In this paper, I introduce a workable dynamic utility model on the interplay between economic actions and social roles. I model both how economic actions are embedded in social roles, and how social roles reciprocally feed back into preferences and affect economic outcomes. I also consider a set of policy interventions aimed at breaking social roles when they deteriorate economic outcomes.

Mots clés: social roles, identity, endogenous preferences, gender, discrimination
Téléchargement Icône PDF wp_2021_-_nr_34.pdf (518.15 Ko)
The Bayesian approach to poverty measurement
Michel Lubrano
Zhou Xun

This survey paper reviews the recent Bayesian literature on poverty measurement. After introducing Bayesian statistics, we show how Bayesian model criticism could help to revise the international poverty line. Using mixtures of lognormals to model income, we derive the posterior distribution for the FGT, Watts and Sen poverty indices, then for TIP curves (with an illustration on child poverty in Germany) and finally for Growth Incidence Curves. The relation of restricted stochastic dominance with TIP and GIC dominance is detailed with an example on UK data. Using panel data, we show how to decompose poverty into total, chronic and transient poverty, comparing child and adult poverty in East Germany when redistribution is introduced. When a panel is not available, a Gibbs sampler is used to build a pseudo panel. We illustrate poverty dynamics by examining the consequences of the Wall on poverty entry and poverty persistence in occupied West Bank.

Mots clés: Bayesian inference, mixture model, poverty indices, stochastic dominance, poverty dynamics
Téléchargement Icône PDF wp_2021_-_nr_33.pdf (257.49 Ko)
United, we can be stronger! French integrated general practitioners had better chronic care follow-up during lockdown
Anna Zaytseva
Pierre Verger
Bruno Ventelou

Given the importance of continuous follow-up of chronic patients, we evaluated performance of French private practice general practitioners (GPs) practicing in multi-professional group practices (MGP), compared to their peers practicing outside MGP, regarding chronic care management during rst Covid-19 lockdown in spring 2020.

The cross-sectional web questionnaire of 1,191 GPs took place in April 2020. We exploit self-reported data on: 1) frequency of consultations for chronic patients during lockdown compared to their typical week before the pandemic, along with 2) GPs proactive behaviour when contacting their chronic patients. We use probit and seemingly unrelated probit models (adjusted for endogeneity of choice of engagement in MGP) to test whether GPs in MGP had signicantly dierent responses to the Covid-19 crisis.

We nd that GPs in MGP were less likely to experience a drop in consultations related to complications of chronic diseases. They were also more proactive to contact their chronic patients.

Quick policy response is needed to alleviate diculties encountered by GP practicing outside MGPs. Results advocate for further development of integrated care in the long run.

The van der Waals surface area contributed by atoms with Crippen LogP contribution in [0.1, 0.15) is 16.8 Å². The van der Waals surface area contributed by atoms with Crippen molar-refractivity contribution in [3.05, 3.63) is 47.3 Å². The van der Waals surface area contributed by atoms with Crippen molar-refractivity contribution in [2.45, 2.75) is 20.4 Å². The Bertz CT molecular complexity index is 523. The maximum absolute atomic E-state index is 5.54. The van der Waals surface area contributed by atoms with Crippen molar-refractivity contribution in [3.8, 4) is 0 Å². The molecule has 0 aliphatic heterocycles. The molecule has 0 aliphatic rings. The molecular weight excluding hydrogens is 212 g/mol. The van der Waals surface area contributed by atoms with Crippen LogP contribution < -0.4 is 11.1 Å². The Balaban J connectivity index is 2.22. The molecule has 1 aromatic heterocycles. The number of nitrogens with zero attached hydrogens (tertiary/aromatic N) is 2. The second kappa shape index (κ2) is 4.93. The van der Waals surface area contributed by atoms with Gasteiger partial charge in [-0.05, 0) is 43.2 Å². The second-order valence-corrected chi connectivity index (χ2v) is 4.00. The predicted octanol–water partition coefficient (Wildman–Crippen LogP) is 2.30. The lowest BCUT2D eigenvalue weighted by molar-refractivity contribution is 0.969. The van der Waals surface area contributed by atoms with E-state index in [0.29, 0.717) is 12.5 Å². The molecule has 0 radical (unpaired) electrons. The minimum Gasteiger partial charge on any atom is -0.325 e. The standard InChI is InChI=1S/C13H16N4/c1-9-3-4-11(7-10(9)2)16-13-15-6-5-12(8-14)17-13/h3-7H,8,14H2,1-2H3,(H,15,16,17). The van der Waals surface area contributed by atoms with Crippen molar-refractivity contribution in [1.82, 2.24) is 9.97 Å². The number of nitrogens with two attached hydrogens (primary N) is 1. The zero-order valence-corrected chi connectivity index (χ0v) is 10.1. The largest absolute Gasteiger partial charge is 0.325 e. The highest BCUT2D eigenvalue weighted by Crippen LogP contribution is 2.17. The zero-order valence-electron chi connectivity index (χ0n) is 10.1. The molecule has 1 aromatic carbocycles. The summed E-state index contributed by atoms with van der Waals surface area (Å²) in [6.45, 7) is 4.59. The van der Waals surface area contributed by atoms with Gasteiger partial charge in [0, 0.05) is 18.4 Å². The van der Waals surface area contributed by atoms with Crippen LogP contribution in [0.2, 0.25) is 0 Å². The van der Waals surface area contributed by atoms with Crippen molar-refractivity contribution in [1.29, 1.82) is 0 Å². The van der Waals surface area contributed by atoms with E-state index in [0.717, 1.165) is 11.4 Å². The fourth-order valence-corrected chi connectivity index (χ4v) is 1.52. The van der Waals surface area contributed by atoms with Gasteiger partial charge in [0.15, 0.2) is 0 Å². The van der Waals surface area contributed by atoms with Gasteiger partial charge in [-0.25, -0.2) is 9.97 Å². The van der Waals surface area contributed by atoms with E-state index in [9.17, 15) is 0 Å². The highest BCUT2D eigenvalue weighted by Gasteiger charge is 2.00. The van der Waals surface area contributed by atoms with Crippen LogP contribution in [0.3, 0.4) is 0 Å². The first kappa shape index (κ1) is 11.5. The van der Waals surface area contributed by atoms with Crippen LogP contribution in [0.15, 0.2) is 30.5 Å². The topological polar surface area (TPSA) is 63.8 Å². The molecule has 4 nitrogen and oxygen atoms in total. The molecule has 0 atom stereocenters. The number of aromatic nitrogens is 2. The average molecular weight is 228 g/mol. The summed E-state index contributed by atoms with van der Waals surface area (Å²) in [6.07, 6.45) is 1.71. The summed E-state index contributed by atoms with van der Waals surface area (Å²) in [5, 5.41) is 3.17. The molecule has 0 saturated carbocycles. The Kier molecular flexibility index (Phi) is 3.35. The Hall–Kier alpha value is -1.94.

Mots clés: general practitioners, France, provider-sponsored organizations, long-term care
Téléchargement Icône PDF wp_2021_-_nr_32.pdf (311.64 Ko)
Bayesian Inference for Parametric Growth Incidence Curves
Edwin Fourrier-Nicolai
Michel Lubrano

The growth incidence curve of Ravallion and Chen (2003) is based on the quantile function. Its distribution-free estimator behaves erratically with usual sample sizes leading to problems in the tails. We propose a series of parametric models in a Bayesian framework. A first solution consists in modelling the underlying income distribution using simple densities for which the quantile function has a closed analytical form. This solution is extended by considering a mixture model for the underlying income distribution. However in this case, the quantile function is semi-explicit and has to be evaluated numerically. The alternative solution consists in adjusting directly a functional form for the Lorenz curve and deriving its first order derivative to find the corresponding quantile function. We compare these models first by Monte Carlo simulations and second by using UK data from the Family Expenditure Survey where we devote a particular attention to the analysis of subgroups.

Mots clés: Bayesian inference, growth incidence curve, Inequality
Téléchargement Icône PDF wp_2021_-_nr_31.pdf (226.65 Ko)
The Effect of ENSO Shocks on Commodity Prices: A Multi-Time Scale Approach
Gilles Dufrénot
William Ginn
Marc Pourroy

We investigate the effect of changing ENSO patterns on global commodity prices, including energy, metals/minerals and agriculture real commodity price subsets, while controlling for global economic output and interest rate via a global factor local projections (GFALP) model. We study the responses to climate shocks using a nonlinear multivariate model to assess differential effects across ENSO climate regimes. We find that commodity inflation is reactive to El Niño and La Niña events, but that this sensitivity can occur either in the short-or long-term depending on the commodity under investigation. For commodities in agriculture, we uncover an asymmetric influence of El Niño and La Niña shocks. More central banks are questioning whether climate change is part of their mission to stabilize prices. Our results indicate the existence of a direct link between weather anomalies and commodity inflation, one that should be integrated into the central banks' inflation targeting framework.

Mots clés: ENSO, weather, commodity price, agriculture, energy
Téléchargement Icône PDF wp_2021_-_nr_30.pdf (14.67 Mo)
Repeated Games with Switching Costs: Stationary vs History-Independent Strategies
Yevgeny Tsodikovich
Xavier Venel
Anna Zseleva